Batik with Soy Wax and Dye-na-Flow Textile Paint - Day 2

Here are some pictures from the second day of my batik with soy wax and textile paints workshop. I was up at the Fletcher Farm School for Arts and Crafts in Ludlow, VT.

We were using soy wax flakes for batik and Jacquard Dye-na-Flow textile paints. If you want to read about how this technique is executed click here to read about the first day. Or simply scroll down.

This is a great example of how the layering effect is achieved. This is Dana's piece. In the above photo you can see her first layer on the right hand side. Using the Dye-na-Flow in spray bottles she sprayed pale yellow and a bit of coral on the white fabric. she them laid down her first layer of wax. On the left hand side she is beginning to paint the second layer of paint. The wax will resist this layer of paint preserving the original colors of the fabric. When the paint dries she filled in all the areas she wanted to stay that second color with wax and so forth. Below is the finished piece.

Everyone thought it looked very Indian.

Here is someone beginning to remove the wax by placing her piece between layers of plain newsprint and then using a dry iron over the piece. She'll keep replacing the paper and keep ironing until almost all the wax has been removed. The last little bit will be washed out in the washing machine set on hot.

Drying the paint but being careful not to let the sun remelt the wax!!!

Above is one of Hallee's pieces. She works on small pieces of fabric to use as pockets on her tot bags.
If you click on the image to enlarge it you'll see that some of the wax has a milky color to it. that means that for a variety of reasons the wax did not fully penetrate the fabric. This will allow the paint to lightly seep under the wax. Generally thought of as a mistake it actually works to Hallee's advantage here.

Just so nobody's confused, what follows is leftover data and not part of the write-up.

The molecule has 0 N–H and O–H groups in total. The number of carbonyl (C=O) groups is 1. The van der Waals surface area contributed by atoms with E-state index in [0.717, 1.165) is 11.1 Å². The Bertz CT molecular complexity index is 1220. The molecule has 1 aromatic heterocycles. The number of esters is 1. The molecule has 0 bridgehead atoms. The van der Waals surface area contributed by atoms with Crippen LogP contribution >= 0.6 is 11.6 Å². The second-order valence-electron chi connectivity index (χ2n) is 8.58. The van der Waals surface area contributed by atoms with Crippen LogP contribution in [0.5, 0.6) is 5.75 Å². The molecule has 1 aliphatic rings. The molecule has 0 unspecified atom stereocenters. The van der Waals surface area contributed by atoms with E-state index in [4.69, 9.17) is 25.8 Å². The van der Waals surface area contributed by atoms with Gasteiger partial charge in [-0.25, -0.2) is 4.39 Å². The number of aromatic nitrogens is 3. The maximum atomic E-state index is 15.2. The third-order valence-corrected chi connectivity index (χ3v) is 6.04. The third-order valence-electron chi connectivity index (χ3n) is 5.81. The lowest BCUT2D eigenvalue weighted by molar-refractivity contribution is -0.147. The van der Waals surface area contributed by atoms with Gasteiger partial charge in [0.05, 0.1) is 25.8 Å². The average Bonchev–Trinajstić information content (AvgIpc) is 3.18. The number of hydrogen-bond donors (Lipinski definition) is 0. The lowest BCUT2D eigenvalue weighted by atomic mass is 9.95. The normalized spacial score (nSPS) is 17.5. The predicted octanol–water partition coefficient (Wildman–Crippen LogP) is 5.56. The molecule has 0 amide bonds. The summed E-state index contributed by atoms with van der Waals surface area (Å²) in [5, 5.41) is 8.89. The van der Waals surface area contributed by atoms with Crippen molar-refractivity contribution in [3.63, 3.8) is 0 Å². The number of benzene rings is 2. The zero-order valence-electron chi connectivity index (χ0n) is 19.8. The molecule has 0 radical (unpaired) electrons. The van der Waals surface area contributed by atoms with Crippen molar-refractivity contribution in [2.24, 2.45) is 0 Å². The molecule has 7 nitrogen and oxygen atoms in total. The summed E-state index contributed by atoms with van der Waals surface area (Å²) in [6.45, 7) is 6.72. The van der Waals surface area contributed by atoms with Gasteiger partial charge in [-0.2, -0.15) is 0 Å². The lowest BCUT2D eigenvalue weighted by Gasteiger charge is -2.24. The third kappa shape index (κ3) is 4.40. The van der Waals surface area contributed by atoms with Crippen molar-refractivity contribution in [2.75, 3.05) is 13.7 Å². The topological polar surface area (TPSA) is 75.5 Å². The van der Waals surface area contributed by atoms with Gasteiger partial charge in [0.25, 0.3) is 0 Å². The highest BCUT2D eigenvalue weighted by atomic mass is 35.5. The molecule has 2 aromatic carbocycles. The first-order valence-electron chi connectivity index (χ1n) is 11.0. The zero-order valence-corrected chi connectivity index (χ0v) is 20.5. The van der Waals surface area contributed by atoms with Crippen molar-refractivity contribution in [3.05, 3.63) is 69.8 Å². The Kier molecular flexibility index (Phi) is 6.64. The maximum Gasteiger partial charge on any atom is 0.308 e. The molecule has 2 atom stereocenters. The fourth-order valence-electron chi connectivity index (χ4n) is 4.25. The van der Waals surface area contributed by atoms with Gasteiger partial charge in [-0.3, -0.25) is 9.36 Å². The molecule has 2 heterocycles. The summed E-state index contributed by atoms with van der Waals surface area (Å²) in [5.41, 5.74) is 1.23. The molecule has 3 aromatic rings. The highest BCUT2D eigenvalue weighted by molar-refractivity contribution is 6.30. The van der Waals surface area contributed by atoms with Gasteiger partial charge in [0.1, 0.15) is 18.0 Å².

With the wax ironed out you can readily see the areas where the wax resist fully penetrated the fabric and where it didn't. 

This is another one of Hallee's. The image above shows some of the early stages of the wax and paint applications. In the image below, the piece is second in from the left. You can see how with each application the piece gets darker and darker as she very successfully worked from light to dark.

Sookie worked with silk scarf blanks.

Really beautiful this scarf is loaded with texture and depth.

This is Maddy with her silk scarf. She just tore off a piece of silk from her stash and plans to hem it later.

Created by Marilyn the above image shows a great use of color and the traditional batik "crackle".

Linda also worked with a variation of tones and tints of the same 2 colors. She free hand "drew" the flowers using a tjanting tool. The three shapes on the bottom with a leaf motif was made with a metal cooking spatula dipped in hot wax then stamped onto the fabric.

This is one of Jeanne's pieces. She created a beautiful color palette and a wonderful overall sense of movement in the piece. You might recognize the main circular image. It was created by loading a metal potato masher with hot wax and then stamping it onto the fabric.

I think that is enough for today. I'll share the last of the images with you tomorrow!
Have a great day everyone and don't forget to click on the images for a larger view.

Batik in VT

I am all set up to teach a 3 day workshop  at the Fletcher Farm School for Arts and Crafts in Ludlow, VT.

I have a great big room in an old barn with 10 students. Should be lots of fun.